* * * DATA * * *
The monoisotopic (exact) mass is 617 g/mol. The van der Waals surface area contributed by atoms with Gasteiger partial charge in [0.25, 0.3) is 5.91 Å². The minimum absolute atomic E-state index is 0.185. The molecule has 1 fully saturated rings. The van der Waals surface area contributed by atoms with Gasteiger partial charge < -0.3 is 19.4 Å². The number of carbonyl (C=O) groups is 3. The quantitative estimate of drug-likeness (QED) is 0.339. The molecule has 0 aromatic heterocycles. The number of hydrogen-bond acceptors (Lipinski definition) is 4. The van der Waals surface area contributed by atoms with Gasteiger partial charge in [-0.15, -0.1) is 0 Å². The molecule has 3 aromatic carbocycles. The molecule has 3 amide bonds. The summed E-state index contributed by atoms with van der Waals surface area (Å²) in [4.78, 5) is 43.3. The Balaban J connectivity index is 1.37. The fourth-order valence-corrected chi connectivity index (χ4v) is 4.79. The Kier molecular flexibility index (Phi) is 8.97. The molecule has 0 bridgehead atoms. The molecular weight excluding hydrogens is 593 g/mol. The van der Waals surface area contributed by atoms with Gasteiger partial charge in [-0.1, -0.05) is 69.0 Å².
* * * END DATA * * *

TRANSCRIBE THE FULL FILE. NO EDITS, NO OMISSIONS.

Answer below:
The monoisotopic (exact) mass is 617 g/mol. The van der Waals surface area contributed by atoms with Gasteiger partial charge in [0.25, 0.3) is 5.91 Å². The minimum absolute atomic E-state index is 0.185. The molecule has 1 fully saturated rings. The van der Waals surface area contributed by atoms with Gasteiger partial charge < -0.3 is 19.4 Å². The number of carbonyl (C=O) groups is 3. The quantitative estimate of drug-likeness (QED) is 0.339. The molecule has 0 aromatic heterocycles. The number of hydrogen-bond acceptors (Lipinski definition) is 4. The van der Waals surface area contributed by atoms with Gasteiger partial charge in [-0.15, -0.1) is 0 Å². The molecule has 3 aromatic carbocycles. The molecule has 3 amide bonds. The summed E-state index contributed by atoms with van der Waals surface area (Å²) in [4.78, 5) is 43.3. The Balaban J connectivity index is 1.37. The fourth-order valence-corrected chi connectivity index (χ4v) is 4.79. The Kier molecular flexibility index (Phi) is 8.97. The molecule has 0 bridgehead atoms. The molecular weight excluding hydrogens is 593 g/mol. The van der Waals surface area contributed by atoms with Gasteiger partial charge in [-0.1, -0.05) is 69.0 Å².